Auschwitz, Autumn, 1944. Saul Ausländer (Géza Röhrig) is a Hungarian-Jewish prisoner and member of the Sonderkommando, one of the cursed work gangs selected by the Nazi genocide machine to assist in the industrial slaughter of undesirables and perceived enemies of their genocidal regime.
After World War II, Leni Riefenstahl couldn’t escape the Fuhrer’s shadow. Arrested first by American, then French troops, her property and money seized, she endured interrogations about her tires to the regime. Riefenstahl argued she’d been coerced into making propaganda and wasn’t aware of Nazi atrocities. The image stuck: three denazification tribunals acquitted her (one cautiously branding her a “fellow traveler”), and Riefenstahl began the road to rehabilitation.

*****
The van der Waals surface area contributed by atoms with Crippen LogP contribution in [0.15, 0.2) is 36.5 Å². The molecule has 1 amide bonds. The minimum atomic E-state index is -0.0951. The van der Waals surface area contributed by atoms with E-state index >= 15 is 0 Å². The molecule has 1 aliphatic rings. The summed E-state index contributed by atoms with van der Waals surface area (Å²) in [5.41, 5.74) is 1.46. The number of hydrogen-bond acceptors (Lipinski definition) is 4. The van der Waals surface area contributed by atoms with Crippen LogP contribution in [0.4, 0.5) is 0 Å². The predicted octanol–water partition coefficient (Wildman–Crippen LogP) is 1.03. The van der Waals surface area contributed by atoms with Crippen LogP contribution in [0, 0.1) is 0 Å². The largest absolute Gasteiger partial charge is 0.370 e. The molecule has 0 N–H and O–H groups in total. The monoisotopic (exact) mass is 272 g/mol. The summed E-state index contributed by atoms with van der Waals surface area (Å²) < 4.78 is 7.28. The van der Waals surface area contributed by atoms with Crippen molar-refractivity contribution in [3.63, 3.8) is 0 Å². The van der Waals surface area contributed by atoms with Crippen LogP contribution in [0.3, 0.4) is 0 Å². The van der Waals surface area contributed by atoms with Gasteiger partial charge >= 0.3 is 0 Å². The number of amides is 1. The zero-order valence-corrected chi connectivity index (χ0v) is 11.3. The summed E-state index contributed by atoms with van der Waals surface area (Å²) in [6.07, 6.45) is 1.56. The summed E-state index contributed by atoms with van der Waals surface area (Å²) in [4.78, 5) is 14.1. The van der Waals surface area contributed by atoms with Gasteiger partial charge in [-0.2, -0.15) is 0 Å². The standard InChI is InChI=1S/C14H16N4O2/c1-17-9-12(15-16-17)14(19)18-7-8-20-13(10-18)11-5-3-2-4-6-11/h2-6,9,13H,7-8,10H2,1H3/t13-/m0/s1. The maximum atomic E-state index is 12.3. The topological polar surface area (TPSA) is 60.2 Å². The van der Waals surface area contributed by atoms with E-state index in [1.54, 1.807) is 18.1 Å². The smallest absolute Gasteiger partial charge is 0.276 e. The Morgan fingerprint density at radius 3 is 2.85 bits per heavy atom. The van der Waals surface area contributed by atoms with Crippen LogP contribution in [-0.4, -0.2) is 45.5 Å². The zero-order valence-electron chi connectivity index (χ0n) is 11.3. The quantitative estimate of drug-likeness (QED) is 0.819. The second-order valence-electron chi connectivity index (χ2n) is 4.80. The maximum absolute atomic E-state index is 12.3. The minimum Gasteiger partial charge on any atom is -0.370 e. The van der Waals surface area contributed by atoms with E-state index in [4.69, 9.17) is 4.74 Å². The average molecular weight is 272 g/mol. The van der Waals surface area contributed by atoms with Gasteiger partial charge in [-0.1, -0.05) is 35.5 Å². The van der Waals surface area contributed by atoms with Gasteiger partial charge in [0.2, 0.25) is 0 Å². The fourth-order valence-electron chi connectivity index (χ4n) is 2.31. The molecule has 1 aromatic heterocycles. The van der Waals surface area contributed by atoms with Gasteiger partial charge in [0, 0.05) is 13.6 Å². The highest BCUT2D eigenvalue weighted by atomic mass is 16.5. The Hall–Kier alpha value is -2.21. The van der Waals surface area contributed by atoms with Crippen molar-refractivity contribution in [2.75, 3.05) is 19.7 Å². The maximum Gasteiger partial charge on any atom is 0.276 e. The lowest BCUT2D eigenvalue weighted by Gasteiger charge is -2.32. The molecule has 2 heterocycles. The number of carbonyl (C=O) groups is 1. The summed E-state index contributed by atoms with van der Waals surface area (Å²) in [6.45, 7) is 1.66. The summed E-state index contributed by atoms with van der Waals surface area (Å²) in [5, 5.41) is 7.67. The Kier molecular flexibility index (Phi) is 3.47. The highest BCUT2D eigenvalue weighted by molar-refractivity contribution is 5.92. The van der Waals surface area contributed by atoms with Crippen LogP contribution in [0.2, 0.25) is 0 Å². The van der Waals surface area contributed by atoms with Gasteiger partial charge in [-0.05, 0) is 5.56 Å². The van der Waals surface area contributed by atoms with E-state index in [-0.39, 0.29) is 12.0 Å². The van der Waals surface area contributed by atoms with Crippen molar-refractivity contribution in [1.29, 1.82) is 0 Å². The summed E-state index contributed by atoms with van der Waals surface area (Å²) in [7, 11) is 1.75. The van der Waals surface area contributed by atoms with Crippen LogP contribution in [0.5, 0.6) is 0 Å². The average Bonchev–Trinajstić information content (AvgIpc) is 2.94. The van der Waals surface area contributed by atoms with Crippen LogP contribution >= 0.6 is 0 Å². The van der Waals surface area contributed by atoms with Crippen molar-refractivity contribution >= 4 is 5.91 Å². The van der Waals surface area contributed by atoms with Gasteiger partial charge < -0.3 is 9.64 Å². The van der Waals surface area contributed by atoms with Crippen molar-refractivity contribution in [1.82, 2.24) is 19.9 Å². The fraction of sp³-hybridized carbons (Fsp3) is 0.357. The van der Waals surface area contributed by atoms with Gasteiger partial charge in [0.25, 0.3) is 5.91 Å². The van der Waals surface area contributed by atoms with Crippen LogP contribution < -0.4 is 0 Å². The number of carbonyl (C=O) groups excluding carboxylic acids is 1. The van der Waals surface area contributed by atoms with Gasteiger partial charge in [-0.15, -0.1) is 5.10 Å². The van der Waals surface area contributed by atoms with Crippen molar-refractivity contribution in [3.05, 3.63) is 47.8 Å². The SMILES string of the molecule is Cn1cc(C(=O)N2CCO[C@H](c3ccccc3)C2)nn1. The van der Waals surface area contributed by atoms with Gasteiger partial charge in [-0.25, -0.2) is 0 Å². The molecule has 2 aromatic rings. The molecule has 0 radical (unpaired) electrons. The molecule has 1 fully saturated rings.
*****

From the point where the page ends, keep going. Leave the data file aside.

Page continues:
After a kick-off day with some alright films, variously peddling frivolous contrivance or social awareness rehash, Saul Fia (Son of Saul), the third film in the official competition, finally delivers an overdose of the goosebumps absent so far. An all-too-real horror film for grown-up audiences by first-time director Laszlo Nemes, Saul Fia should at least scoop the Caméra d’Or award for first film and a best actor prize for newcomer Géza Röhrig’s performance.